The quarterback who could really make mock drafts look silly is Missouri's Drew Lock.

Lock tends to be viewed as the third-best quarterback in this draft behind Murray and Haskins, but this doesn't mean he won't be a successful pro. He's strong-armed, athletic and has the mental makeup of an NFL signal-caller.

"Kid truly loves the game and carries himself much different than others," one NFL evaluator said of Lock, per Terez Paylor of Yahoo Sports.

So what happens if a team falls in love with Lock and he, Murray and Haskins are all gone within the first six or seven picks? For one, it's going to push some top-tier defensive talent down, leaving some incredible value in the middle of Round 1. It could also move quarterbacks like Duke's Daniel Jones and West Virginia's Will Grier into the first round, as teams begin scrambling to secure a signal-caller.


Greedy Williams, CB, LSU

Darron Cummings/Associated Press

There is a lot of defensive line talent in this draft class. From Alabama defensive tackle Quinnen Williams to Ohio State defensive end Nick Bosa and Michigan defensive lineman Rashan Gary, defensive linemen are going to go early and throughout the first round.

When, though, does the run on defensive backs begin? It could start with West Virginia cornerback Greedy Williams—a prospect with length (6'2", 185 pounds), elite speed (4.37-second 40) and excellent coverage skills.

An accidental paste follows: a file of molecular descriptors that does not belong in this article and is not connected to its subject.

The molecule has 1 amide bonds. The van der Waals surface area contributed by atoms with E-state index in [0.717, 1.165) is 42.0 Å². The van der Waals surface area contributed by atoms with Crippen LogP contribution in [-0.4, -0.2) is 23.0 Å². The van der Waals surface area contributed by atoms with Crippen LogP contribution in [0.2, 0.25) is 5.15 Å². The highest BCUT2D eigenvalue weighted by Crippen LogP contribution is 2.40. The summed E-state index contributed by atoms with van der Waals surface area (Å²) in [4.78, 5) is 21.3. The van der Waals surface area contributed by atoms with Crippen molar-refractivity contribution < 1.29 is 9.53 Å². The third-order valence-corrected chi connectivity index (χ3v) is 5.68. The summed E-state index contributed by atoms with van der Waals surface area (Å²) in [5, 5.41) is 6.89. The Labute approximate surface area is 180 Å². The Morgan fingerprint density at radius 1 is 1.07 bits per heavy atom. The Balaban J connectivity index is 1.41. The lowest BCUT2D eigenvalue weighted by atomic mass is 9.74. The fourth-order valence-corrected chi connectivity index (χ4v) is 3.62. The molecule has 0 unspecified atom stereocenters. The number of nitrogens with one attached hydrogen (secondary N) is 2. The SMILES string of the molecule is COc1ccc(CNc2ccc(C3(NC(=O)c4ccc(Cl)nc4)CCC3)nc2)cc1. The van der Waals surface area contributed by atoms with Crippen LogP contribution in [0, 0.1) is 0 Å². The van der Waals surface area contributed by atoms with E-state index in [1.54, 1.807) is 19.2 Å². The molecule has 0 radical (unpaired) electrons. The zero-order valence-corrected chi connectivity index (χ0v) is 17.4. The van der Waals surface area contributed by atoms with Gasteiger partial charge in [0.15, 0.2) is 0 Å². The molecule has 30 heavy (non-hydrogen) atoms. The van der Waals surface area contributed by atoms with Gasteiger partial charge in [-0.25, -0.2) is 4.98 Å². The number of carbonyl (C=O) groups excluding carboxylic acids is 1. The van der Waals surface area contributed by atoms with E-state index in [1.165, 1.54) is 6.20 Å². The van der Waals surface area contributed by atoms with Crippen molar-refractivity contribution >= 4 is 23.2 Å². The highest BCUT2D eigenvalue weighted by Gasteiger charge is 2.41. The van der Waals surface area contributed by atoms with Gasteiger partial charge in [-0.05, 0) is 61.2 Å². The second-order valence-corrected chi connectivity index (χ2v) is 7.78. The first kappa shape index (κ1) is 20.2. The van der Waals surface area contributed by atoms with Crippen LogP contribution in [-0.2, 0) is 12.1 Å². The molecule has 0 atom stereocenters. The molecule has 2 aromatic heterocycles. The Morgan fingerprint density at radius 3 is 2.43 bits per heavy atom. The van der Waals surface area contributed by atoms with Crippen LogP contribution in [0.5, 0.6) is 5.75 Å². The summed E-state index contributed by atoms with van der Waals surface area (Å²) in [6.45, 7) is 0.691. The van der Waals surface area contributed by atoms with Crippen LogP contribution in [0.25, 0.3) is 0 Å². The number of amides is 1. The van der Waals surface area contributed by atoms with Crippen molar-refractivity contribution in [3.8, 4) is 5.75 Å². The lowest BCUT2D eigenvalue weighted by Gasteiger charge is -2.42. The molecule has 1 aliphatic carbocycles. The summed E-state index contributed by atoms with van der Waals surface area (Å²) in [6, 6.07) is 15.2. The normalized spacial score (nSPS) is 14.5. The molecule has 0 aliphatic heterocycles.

" Williams has the instincts and tools to play a variety of coverages, but his length and pattern-matching talent will likely get him drafted to handle press-man duties," NFL Media's Lance Zierlein wrote of Williams. "... he has the talent and traits to become a CB1."

Whenever Williams does come off the board, it could cause other teams to consider defensive backs sooner rather than later.


T.J. Hockenson, TE, Iowa

Michael Conroy/Associated Press

There aren't many offensive prospects as intriguing as Iowa tight end T.J. Hockenson. He's a fluid pass-catcher with almost as much downfield ability as any of the wide receivers who could go in Round 1. Kalyn Kahler of SI.com even labeled Hockenson a "perfect replacement" for recently retired tight end Rob Gronkowski.

"Iowa tight end T.J. Hockenson is the rare collegiate tight end who is both an athletic pass-catching threat and a physical—at times mauling—blocker," Kahler wrote. "He has drawn comparisons to Gronk, and one scout I spoke to said those comparisons aren’t unrealistic."

While it might be a bit premature to compare Hockenson to perhaps the most complete tight end of the modern era, Hockenson does look like a special player. If he's even close to as dominant as Gronkowski was, what is his value?

If teams had the benefit of foresight, they probably would have taken Gronk ahead of wide receivers like Demaryius Thomas and Dez Bryant during the 2010 draft. If teams really do believe Hockenson is the next Gronkowski—or a reasonable facsimile—someone might make him the first pass-catcher off the board, and early. 

If this happens, it could spark a run on both tight ends and offensive skill players in general.